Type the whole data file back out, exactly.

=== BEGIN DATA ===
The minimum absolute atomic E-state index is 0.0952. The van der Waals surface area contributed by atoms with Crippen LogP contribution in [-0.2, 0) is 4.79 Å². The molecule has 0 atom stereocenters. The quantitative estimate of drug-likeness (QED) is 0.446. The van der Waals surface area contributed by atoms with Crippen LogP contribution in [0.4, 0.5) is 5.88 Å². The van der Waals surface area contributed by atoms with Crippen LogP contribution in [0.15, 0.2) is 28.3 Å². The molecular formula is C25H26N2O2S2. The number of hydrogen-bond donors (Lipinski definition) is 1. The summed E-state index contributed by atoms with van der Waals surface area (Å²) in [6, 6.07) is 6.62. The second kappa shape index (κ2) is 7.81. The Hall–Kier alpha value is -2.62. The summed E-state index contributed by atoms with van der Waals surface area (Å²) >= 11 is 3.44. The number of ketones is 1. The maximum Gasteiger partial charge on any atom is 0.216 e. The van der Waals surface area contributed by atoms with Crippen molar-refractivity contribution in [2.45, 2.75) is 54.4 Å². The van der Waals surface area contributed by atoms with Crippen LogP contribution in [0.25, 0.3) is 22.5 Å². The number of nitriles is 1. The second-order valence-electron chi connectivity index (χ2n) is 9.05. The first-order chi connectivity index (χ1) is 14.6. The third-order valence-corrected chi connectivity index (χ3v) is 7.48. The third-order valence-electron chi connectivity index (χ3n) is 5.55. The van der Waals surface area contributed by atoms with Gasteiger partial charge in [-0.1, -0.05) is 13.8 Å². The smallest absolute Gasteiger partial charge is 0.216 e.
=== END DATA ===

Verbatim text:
The minimum absolute atomic E-state index is 0.0952. The van der Waals surface area contributed by atoms with Crippen LogP contribution in [-0.2, 0) is 4.79 Å². The molecule has 0 atom stereocenters. The quantitative estimate of drug-likeness (QED) is 0.446. The van der Waals surface area contributed by atoms with Crippen LogP contribution in [0.4, 0.5) is 5.88 Å². The van der Waals surface area contributed by atoms with Crippen LogP contribution in [0.15, 0.2) is 28.3 Å². The molecular formula is C25H26N2O2S2. The number of hydrogen-bond donors (Lipinski definition) is 1. The summed E-state index contributed by atoms with van der Waals surface area (Å²) in [6, 6.07) is 6.62. The second kappa shape index (κ2) is 7.81. The Hall–Kier alpha value is -2.62. The summed E-state index contributed by atoms with van der Waals surface area (Å²) >= 11 is 3.44. The number of ketones is 1. The maximum Gasteiger partial charge on any atom is 0.216 e. The van der Waals surface area contributed by atoms with Crippen molar-refractivity contribution in [2.45, 2.75) is 54.4 Å². The van der Waals surface area contributed by atoms with Crippen LogP contribution in [0.25, 0.3) is 22.5 Å². The number of nitriles is 1. The second-order valence-electron chi connectivity index (χ2n) is 9.05. The first-order chi connectivity index (χ1) is 14.6. The third-order valence-corrected chi connectivity index (χ3v) is 7.48. The third-order valence-electron chi connectivity index (χ3n) is 5.55. The van der Waals surface area contributed by atoms with Gasteiger partial charge in [-0.1, -0.05) is 13.8 Å². The smallest absolute Gasteiger partial charge is 0.216 e.